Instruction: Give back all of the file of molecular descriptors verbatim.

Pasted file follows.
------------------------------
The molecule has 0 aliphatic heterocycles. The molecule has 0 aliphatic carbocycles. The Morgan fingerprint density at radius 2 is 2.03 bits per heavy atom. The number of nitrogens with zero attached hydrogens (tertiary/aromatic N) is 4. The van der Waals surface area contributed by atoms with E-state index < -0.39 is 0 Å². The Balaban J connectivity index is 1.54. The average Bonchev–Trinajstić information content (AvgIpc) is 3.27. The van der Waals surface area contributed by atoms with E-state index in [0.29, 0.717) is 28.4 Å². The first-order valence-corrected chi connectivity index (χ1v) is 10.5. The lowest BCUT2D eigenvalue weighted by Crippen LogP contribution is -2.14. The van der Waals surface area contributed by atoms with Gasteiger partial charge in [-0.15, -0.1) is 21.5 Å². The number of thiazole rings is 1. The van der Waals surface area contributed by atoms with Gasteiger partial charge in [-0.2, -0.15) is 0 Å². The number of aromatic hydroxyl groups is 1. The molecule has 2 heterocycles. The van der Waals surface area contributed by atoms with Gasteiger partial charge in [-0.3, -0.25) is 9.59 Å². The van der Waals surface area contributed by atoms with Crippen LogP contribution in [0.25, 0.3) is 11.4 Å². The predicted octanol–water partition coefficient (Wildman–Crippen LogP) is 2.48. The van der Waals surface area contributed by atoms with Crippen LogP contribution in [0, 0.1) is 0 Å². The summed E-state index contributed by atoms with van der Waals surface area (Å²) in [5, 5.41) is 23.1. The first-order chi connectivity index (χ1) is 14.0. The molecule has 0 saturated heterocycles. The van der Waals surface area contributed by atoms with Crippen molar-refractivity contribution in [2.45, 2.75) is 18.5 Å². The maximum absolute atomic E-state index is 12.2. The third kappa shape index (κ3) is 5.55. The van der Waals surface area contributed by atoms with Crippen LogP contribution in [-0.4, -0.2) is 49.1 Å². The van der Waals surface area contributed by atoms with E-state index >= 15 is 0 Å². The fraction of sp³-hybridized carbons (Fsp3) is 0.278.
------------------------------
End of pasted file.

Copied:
The molecule has 0 aliphatic heterocycles. The molecule has 0 aliphatic carbocycles. The Morgan fingerprint density at radius 2 is 2.03 bits per heavy atom. The number of nitrogens with zero attached hydrogens (tertiary/aromatic N) is 4. The van der Waals surface area contributed by atoms with E-state index < -0.39 is 0 Å². The Balaban J connectivity index is 1.54. The average Bonchev–Trinajstić information content (AvgIpc) is 3.27. The van der Waals surface area contributed by atoms with E-state index in [0.29, 0.717) is 28.4 Å². The first-order valence-corrected chi connectivity index (χ1v) is 10.5. The lowest BCUT2D eigenvalue weighted by Crippen LogP contribution is -2.14. The van der Waals surface area contributed by atoms with Gasteiger partial charge in [-0.15, -0.1) is 21.5 Å². The number of thiazole rings is 1. The van der Waals surface area contributed by atoms with Gasteiger partial charge in [-0.2, -0.15) is 0 Å². The number of aromatic hydroxyl groups is 1. The molecule has 2 heterocycles. The van der Waals surface area contributed by atoms with Gasteiger partial charge in [-0.3, -0.25) is 9.59 Å². The van der Waals surface area contributed by atoms with Crippen LogP contribution in [0.25, 0.3) is 11.4 Å². The predicted octanol–water partition coefficient (Wildman–Crippen LogP) is 2.48. The van der Waals surface area contributed by atoms with Crippen LogP contribution in [0, 0.1) is 0 Å². The summed E-state index contributed by atoms with van der Waals surface area (Å²) in [5, 5.41) is 23.1. The first-order chi connectivity index (χ1) is 14.0. The molecule has 0 saturated heterocycles. The van der Waals surface area contributed by atoms with Crippen molar-refractivity contribution in [2.45, 2.75) is 18.5 Å². The maximum absolute atomic E-state index is 12.2. The third kappa shape index (κ3) is 5.55. The van der Waals surface area contributed by atoms with Crippen LogP contribution in [-0.4, -0.2) is 49.1 Å². The van der Waals surface area contributed by atoms with E-state index >= 15 is 0 Å². The fraction of sp³-hybridized carbons (Fsp3) is 0.278.